When Is The Best Age To Spay or Neuter Your Puppy?
4 June, 2018
by: Lisa Fimberg
When you first bring your puppy home, there are so many decisions to make from the type of food for you pup or even the type of bed and crate! However one decision that should be a simple one is the need to spay or neuter your puppy. By spaying or neutering your puppy, it not only helps your puppy’s health but also contributes to preventing the overpopulation of homeless pets.
What is the difference between spaying and neutering your puppy?
Spaying is the removal of a female dog’s reproductive organs. When a female dog is spayed, the vet removes her ovaries, fallopian tubes and uterus. The point of spaying your pup is so that your female dog is no longer able to reproduce and the procedure eliminates her heat cycle.
When a male dog is neutered, both testicles and their related genitals removed. Neutering renders a male dog unable to reproduce; however any behavior related to breeding instincts, like humping, may or may not cease, the AVMA says. The procedure is also known as castration.
Why should your spay or neuter your dog?
Animal shelters and rescue groups are filled with unwanted puppies and dogs. The Humane Society of the United States (HSUS) estimates there are 10,000 rescue organizations in North America, both those with shelters and those that rely on networks of foster homes to care for the animals. Yet, millions of unwanted puppies and dogs are euthanized every year, according to the HSUS. Spaying and neutering reduces the number of unwanted litters and there are just too many.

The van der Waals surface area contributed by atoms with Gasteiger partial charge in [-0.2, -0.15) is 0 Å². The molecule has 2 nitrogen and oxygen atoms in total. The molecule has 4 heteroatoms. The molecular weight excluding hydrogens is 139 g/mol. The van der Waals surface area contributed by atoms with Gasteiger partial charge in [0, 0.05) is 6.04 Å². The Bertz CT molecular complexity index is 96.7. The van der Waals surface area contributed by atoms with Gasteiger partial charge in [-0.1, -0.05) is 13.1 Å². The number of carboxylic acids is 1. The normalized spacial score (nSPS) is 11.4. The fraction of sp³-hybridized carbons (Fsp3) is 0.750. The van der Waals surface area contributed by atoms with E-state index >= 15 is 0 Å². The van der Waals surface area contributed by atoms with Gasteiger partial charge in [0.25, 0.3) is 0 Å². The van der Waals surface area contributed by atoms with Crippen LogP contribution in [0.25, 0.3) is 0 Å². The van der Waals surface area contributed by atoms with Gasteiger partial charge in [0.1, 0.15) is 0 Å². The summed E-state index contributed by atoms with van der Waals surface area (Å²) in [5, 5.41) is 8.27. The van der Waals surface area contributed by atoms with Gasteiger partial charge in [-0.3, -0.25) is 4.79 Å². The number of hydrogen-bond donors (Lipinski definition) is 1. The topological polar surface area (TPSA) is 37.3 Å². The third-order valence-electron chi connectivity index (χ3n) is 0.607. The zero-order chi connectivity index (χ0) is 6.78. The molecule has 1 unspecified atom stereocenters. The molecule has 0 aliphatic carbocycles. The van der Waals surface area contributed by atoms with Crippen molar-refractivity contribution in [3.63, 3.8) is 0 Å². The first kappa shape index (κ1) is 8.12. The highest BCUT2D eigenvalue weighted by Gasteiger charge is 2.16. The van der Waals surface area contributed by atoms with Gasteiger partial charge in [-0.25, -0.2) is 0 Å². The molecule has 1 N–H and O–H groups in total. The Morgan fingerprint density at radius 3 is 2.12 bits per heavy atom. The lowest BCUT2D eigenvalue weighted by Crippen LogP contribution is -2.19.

There are many medical benefits when spaying or neutering your dog:
For female puppies, spaying can help prevent uterine infections and breast tumors which are malignant in about 50 % of dogs. By spaying your puppy before her first heat can help guard against these diseases.
Neutering your male puppy can help prevent testicular cancer and some other prostate problems.
There are other behavioral benefits to spaying and neutering
A neutered male dog will be less likely to roam away from home. An intact male will do just about anything to find a mate, including finding creative ways escape from the house! Once he’s free to roam, he risks injury in traffic and fights with other male animals and a chance that he won’t return.
Your neutered male may be better behaved. Unneutered dogs are more likely to mark their territory by spraying strong-smelling urine all over the house. Your dog might be less likely to mount other dogs, people and inanimate objects after he’s neutered. Some aggression problems may be avoided by early neutering.
Neutering, of course, does not fix all behavior problems. Although neutering your dog will help reduce undesirable behaviors caused by a higher level of testosterone, there’s no guarantee that your dog’s behavior will change after he’s neutered. Although the surgery will reduce the amount of testosterone in your dog’s system, it won’t eliminate the hormone completely. The effects of neutering really depend on your dog’s individual personality, physiology and history and each dog is affected differently.
When is the best age to spay or neuter your puppy?